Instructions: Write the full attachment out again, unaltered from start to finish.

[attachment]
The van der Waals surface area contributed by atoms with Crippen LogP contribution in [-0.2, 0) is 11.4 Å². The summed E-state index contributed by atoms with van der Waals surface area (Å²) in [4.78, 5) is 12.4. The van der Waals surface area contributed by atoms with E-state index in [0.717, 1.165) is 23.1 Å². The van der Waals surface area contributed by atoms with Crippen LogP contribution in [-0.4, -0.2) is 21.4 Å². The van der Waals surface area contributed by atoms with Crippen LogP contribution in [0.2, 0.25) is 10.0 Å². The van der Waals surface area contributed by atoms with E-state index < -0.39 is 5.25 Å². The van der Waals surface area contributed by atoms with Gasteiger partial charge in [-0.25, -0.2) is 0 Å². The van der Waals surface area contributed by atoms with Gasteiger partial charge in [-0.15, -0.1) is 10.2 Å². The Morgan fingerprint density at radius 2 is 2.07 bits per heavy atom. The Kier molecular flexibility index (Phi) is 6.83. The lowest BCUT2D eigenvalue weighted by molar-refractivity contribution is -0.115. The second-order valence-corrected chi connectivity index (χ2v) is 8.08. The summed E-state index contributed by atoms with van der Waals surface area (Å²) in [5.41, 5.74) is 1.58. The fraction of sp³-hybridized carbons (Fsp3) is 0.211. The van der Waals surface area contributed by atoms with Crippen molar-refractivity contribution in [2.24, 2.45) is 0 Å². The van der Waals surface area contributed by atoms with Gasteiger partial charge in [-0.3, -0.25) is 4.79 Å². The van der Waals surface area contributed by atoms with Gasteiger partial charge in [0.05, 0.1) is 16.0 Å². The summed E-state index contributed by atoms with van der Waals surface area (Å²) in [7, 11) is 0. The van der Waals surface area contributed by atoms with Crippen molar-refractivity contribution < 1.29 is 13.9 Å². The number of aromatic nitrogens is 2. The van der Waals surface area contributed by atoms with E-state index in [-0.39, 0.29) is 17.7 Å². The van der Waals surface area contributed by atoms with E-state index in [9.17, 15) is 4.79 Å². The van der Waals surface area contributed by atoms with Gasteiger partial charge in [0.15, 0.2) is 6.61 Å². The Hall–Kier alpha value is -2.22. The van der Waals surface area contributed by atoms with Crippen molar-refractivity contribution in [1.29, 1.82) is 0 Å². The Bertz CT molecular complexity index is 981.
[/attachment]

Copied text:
The van der Waals surface area contributed by atoms with Crippen LogP contribution in [-0.2, 0) is 11.4 Å². The summed E-state index contributed by atoms with van der Waals surface area (Å²) in [4.78, 5) is 12.4. The van der Waals surface area contributed by atoms with E-state index in [0.717, 1.165) is 23.1 Å². The van der Waals surface area contributed by atoms with Crippen LogP contribution in [-0.4, -0.2) is 21.4 Å². The van der Waals surface area contributed by atoms with Crippen LogP contribution in [0.2, 0.25) is 10.0 Å². The van der Waals surface area contributed by atoms with E-state index < -0.39 is 5.25 Å². The van der Waals surface area contributed by atoms with Gasteiger partial charge in [-0.25, -0.2) is 0 Å². The van der Waals surface area contributed by atoms with Gasteiger partial charge in [-0.15, -0.1) is 10.2 Å². The Morgan fingerprint density at radius 2 is 2.07 bits per heavy atom. The Kier molecular flexibility index (Phi) is 6.83. The lowest BCUT2D eigenvalue weighted by molar-refractivity contribution is -0.115. The second-order valence-corrected chi connectivity index (χ2v) is 8.08. The summed E-state index contributed by atoms with van der Waals surface area (Å²) in [5.41, 5.74) is 1.58. The fraction of sp³-hybridized carbons (Fsp3) is 0.211. The van der Waals surface area contributed by atoms with Crippen molar-refractivity contribution in [2.24, 2.45) is 0 Å². The van der Waals surface area contributed by atoms with Gasteiger partial charge in [-0.3, -0.25) is 4.79 Å². The van der Waals surface area contributed by atoms with Gasteiger partial charge in [0.05, 0.1) is 16.0 Å². The summed E-state index contributed by atoms with van der Waals surface area (Å²) in [7, 11) is 0. The van der Waals surface area contributed by atoms with Crippen molar-refractivity contribution < 1.29 is 13.9 Å². The number of aromatic nitrogens is 2. The van der Waals surface area contributed by atoms with E-state index in [-0.39, 0.29) is 17.7 Å². The van der Waals surface area contributed by atoms with E-state index in [9.17, 15) is 4.79 Å². The van der Waals surface area contributed by atoms with Gasteiger partial charge in [0.15, 0.2) is 6.61 Å². The Hall–Kier alpha value is -2.22. The van der Waals surface area contributed by atoms with Crippen molar-refractivity contribution in [1.29, 1.82) is 0 Å². The Bertz CT molecular complexity index is 981.